Would Like to Meet...
Many of you reading this are unlikely to have been flicking through a glossy brochure of men ‘available’ to donate, checking out the colour of their eyes and wondering whether they bake bread on a Sunday morning. HOWEVER, in the future this might be the case. London Sperm Bank, have taken it upon themselves to try to change the clandestine and at times seedy image of sperm donation aiming to put it on a respectable level by opening up more information about their donors. They have published a brochure, that will be launched at the Alternative Family Show (September 17th, Grand Connaught Rooms Covent Garden). The brochure details the personal qualities of the sperm donors, height, build, eye/hair colour, hobbies and much fuller description of physical appearance along with a personality description. There will also be a section where the donor will explain his reasons for donation.
The question of known/unknown donor for lesbian parents and single mothers is much debated issue. Six years ago the law changed so that children born from donated sperm has the right to trace their biological father at the age of eighteen. This opening up of information regarding the donors, could swing more would-be parents toward the ‘unknown’ donor, or should we now say, ‘not so known’ donor. For those choosing this route it will certainly help calm concerns as more information is now available. Realistically, the unknown donor route is more likely to offer issues later on when children understand their parental heritage rather than in the early years. Most advice leans towards openness to the children as early as possible. the Donor Conception Network offers support to parents on how to explain to children about their parentage, and also offers support to the children along their journey.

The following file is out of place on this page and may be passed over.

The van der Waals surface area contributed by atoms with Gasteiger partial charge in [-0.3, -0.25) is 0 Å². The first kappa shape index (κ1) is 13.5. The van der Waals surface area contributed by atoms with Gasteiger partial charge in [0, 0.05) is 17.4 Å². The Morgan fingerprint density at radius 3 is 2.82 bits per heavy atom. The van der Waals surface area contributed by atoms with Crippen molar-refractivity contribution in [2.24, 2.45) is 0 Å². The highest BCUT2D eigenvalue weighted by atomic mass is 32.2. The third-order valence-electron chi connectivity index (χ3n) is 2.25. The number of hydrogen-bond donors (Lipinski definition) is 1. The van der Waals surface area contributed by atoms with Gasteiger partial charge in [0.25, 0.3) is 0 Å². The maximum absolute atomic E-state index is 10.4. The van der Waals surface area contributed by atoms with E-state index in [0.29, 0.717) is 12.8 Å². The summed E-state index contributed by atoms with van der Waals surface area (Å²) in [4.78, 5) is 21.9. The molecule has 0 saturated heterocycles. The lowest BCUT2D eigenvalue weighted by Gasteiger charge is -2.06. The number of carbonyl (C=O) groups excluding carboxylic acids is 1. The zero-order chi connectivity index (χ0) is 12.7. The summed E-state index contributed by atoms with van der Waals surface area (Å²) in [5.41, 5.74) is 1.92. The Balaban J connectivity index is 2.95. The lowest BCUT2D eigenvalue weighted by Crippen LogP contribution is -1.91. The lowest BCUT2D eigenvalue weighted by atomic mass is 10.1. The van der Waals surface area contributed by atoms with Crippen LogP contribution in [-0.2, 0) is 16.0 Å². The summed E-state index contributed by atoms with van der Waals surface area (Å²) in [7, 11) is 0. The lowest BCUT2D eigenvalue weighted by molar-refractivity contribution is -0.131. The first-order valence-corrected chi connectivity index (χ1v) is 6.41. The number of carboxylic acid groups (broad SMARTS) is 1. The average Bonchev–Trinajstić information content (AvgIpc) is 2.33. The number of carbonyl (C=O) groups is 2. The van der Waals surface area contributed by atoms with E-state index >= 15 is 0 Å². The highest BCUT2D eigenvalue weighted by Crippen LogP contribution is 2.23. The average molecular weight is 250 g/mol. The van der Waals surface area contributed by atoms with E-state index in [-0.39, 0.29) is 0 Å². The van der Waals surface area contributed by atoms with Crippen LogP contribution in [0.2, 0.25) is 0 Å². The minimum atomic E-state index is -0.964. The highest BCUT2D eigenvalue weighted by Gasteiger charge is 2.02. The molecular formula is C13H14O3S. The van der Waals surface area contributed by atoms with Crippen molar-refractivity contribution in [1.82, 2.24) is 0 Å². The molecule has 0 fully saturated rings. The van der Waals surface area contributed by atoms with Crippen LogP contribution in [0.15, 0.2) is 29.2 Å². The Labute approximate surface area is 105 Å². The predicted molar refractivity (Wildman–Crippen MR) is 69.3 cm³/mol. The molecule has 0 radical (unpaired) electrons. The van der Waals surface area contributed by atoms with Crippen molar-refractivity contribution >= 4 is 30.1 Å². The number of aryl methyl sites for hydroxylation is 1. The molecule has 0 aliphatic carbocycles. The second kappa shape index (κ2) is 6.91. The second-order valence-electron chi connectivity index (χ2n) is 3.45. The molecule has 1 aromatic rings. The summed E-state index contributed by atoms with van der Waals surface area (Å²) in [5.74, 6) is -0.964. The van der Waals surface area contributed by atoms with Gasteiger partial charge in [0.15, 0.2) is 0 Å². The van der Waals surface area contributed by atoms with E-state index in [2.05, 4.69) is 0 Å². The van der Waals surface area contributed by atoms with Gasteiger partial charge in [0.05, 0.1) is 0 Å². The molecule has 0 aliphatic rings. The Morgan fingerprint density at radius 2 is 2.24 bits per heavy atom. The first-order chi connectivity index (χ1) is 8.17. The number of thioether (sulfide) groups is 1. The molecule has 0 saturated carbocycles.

The taboo of sperm donation may well diminish, with the London Sperm Bank initiative, although like most prejudice it may take years to lose altogether. Tests on donors can take up to a year with genetic disease and psychological screenings so donation is not an easy decision to make. Last week, three donors were interviewed by the health correspondent of the Evening Standard*, an international cyclist, a musician and a software engineer, all giving their reasons for donation and more importantly allowing the paper to print photographs of them. Times are changing. None of the interviewees mentioned baking bread on a Sunday morning though!
Interview with Dr Kamal Ahuja London Womens Clinic. (LWC is a sponsor of Citypink)
‘Sperm Donation: Who’s the Daddy?’ Sophie Goodchild, Evening Standard
Citypink is the original network for gay professional women. We were the first network of its kind...
Planning a Summer holiday for you and your gal is one thing but planning one with the kids in mind...
Find what you need on our business directory, or place a listing.
Join our new on-line network now!